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By the Numbers #7

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Commentary on some of the interesting numbers in the news


(Photo credit: Flickr/morebyless under CC-BY 2.0)


If their bid is approved by the bankruptcy court, Univision will buy Gawker Media for $135M. The only other bidder, publisher Ziff Davis, made an original offer of $90M prior to Univision winning the auction.

Due to bankruptcy protections, Univision will acquire Gawker free of debt or ongoing liability associated with the Terry Bollea (Hulk Hogan) lawsuit. Bollea was awarded $140M in damages, and though that decision is being appealed it is notable that the sale of the company does not cover the current lawsuit liability. On top that shortfall, Gawker also has $22M in secured debt that is payable prior to paying unsecured creditors like Bollea.

This acquisition allows Univision to continue diversifying into digital channels. The company has shown increased appetite for content creation, as evidenced by their recent 40% stake in The Onion, which lends to the appeal of adding Gawker to their portfolio.

This purchase also helps broaden and diversify the Univision target audience. Univision estimates they have “83 million average monthly unduplicated media consumers across all platforms”, whereas Gawker properties are estimated to have had 56.1M unique visitors in July.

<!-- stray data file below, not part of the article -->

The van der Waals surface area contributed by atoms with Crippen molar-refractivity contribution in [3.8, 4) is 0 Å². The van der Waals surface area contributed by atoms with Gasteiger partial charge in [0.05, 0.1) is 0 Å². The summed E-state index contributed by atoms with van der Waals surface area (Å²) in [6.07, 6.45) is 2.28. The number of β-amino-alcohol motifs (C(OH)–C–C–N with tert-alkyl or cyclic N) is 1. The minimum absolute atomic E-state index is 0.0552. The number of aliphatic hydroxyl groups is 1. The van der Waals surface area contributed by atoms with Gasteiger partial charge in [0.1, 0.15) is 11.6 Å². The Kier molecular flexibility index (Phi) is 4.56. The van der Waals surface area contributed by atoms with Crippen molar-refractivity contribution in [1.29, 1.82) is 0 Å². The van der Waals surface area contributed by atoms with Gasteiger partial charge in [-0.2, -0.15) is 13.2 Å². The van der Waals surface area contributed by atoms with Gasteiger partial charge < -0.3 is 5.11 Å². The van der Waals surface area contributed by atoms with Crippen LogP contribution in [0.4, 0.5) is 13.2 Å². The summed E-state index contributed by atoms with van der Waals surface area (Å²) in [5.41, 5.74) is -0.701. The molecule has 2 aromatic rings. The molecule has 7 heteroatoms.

CloudFlare CEO Matthew Prince recently shared that number of IPv6 addresses connecting to their service outnumbered the IPv4 connections in June.

I was curious as to how this related to global IPv6 adoption, and it appears that CloudFlare users are further along the adoption curve than the broader population. Google’s IPv6 statistics show that the global adoption rate is only 11.6% as of August 12, 2016. This rate varies significantly across national borders. The United States is higher than average with an IPv6 adoption rate of 29.5%, though it lags substantially behind Belgium, who is leading the world with an adoption rate of 45.2%.

When the co-chair of Belgium’s IPv6 council was questioned about their causes of their success, he offered a variety of explanations that ranged in levels of plausibility. While I am somewhat more skeptical of the role of culture and demographics, their network address translation (NAT) constraints and corresponding shortage of IPv4 addresses seem like reasonable drivers.


Pending regulatory approval, Wal-Mart will acquire for $3.3B. The acquisition will be paid for over time with $3B cash and $300M in Wal-Mart stock. The companies intend to maintain distinct brands after the acquisition.

The acquisition marks Wal-Mart’s most recent attempt to actively compete against Amazon’s dominance in the e-commerce space. These efforts also include offering a two-day shipping subscription service and a string of logistics and transportation investments.

Wal-Mart has a lot of ground to make up in the online retail space. Wal-Mart’s 2015 e-commerce sales totaled $14B, which reflects just 3% of their total revenue. Though Wal-Mart has declined to comment on Jet’s revenue or profitability, Jet is projected to have had $1B of sales in their first year of operations. Even with the acquisition, this puts them well short of Amazon’s $99B in 2015 retail revenue*.

* Note that the reference for Amazon’s 2015 revenue links to the company’s generic Annual Report page rather than specifically to the 2015 Annual Report. The direct link automatically downloads a PDF, and I assume everyone finds that as irritating as I do. 🙂

Disclosure: AWS is a RedMonk client.

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